Letters - Letter of the week

I applaud Peter Stanford's article on the kleptocracy in Angola ("A strange kind of morality", 10 March). As I'm sure the author would agree, Angola is far from alone in Africa in being ruled by an elite acting purely out of self-interest. Nigeria,where I worked for two years, suffers similar problems.

In any government building, one can walk around and find many people sitting around doing nothing in offices with the air-conditioning and television on - while outside millions search for the means to earn a few pennies to survive. Industry and infrastructure stand no hope in a country where everyone is obsessed with latching on to the "government job" gravy train, with all its attendant bribes and patronage.

Equally shocking is western hypocrisy - there may well be as great a moral argument for smart sanctions on these countries as there is in the case of Zimbabwe. I used to visit a makeshift bar in Nigeria where I frequently heard ordinary people say: "We want you to stop our rulers from going on shopping trips in your country and spending all of our money."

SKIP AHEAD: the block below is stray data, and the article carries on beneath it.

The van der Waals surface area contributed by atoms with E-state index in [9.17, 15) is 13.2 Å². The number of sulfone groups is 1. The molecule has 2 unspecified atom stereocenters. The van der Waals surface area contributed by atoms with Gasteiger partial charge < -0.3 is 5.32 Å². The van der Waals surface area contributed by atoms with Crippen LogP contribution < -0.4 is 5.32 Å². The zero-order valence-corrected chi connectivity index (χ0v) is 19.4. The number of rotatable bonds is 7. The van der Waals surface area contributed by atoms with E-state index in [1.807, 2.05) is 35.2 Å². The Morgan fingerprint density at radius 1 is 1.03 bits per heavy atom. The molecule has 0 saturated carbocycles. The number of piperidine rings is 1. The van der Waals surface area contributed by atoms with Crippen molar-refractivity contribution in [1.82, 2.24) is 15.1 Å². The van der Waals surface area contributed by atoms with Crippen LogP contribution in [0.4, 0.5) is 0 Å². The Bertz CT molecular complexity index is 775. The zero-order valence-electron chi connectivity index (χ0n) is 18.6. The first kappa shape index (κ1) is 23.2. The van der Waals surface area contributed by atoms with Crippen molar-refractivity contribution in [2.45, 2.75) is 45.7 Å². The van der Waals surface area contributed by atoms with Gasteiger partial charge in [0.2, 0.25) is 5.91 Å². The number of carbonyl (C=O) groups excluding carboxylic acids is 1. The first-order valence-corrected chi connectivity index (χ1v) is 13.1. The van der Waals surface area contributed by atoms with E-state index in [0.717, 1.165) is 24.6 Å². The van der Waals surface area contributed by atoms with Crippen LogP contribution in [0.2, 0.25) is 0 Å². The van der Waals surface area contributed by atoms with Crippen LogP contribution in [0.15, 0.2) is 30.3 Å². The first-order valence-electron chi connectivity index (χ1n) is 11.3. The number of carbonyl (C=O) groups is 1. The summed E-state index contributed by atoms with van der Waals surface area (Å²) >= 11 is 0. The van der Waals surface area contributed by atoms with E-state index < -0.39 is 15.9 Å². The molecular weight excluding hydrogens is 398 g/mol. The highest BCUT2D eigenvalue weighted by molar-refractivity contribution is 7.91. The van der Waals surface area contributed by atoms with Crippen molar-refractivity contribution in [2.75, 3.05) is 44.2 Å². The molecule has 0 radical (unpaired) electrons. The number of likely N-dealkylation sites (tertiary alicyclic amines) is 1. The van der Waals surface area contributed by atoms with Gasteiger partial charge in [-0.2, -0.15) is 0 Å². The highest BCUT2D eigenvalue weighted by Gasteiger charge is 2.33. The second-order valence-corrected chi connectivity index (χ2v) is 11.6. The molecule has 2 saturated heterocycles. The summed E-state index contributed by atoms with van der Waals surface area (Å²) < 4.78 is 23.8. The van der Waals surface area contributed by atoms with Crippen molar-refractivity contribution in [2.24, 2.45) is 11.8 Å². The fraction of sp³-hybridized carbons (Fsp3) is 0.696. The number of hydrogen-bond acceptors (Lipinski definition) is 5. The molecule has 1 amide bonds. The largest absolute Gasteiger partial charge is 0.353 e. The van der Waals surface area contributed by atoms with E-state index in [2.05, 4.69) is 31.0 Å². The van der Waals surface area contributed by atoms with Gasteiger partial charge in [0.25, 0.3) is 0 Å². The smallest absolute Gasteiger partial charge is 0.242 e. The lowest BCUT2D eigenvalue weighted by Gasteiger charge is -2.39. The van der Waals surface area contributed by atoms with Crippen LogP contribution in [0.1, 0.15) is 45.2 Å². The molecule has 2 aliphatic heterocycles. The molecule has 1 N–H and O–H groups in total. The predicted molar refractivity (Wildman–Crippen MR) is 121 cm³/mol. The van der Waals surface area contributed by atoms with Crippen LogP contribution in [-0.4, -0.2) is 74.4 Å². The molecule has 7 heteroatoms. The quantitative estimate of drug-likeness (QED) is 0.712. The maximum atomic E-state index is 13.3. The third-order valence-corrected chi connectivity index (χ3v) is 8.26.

I found it both hilarious and tragic last year to see the UK press work itself up into such a self-righteous lather over the northern Nigerian woman who was to be stoned to death under sharia law, and the Miss World contestants who withdrew as a result. This incident was not just the product of an idiotic medieval legal code, but also the direct result of a government that conspires to keep its people ignorant and illiterate, without clean water or infrastructure and locked in poverty - so that a few can enjoy the lifestyle of western millionaires. Yet who among the Miss World contestants and the foreign construction companies and contractors would ever say that they were pulling out in objection to so many Nigerians being welcomed with open arms at Harrods?

Peter Cook

This article first appeared in the 17 March 2003 issue of the New Statesman, What now?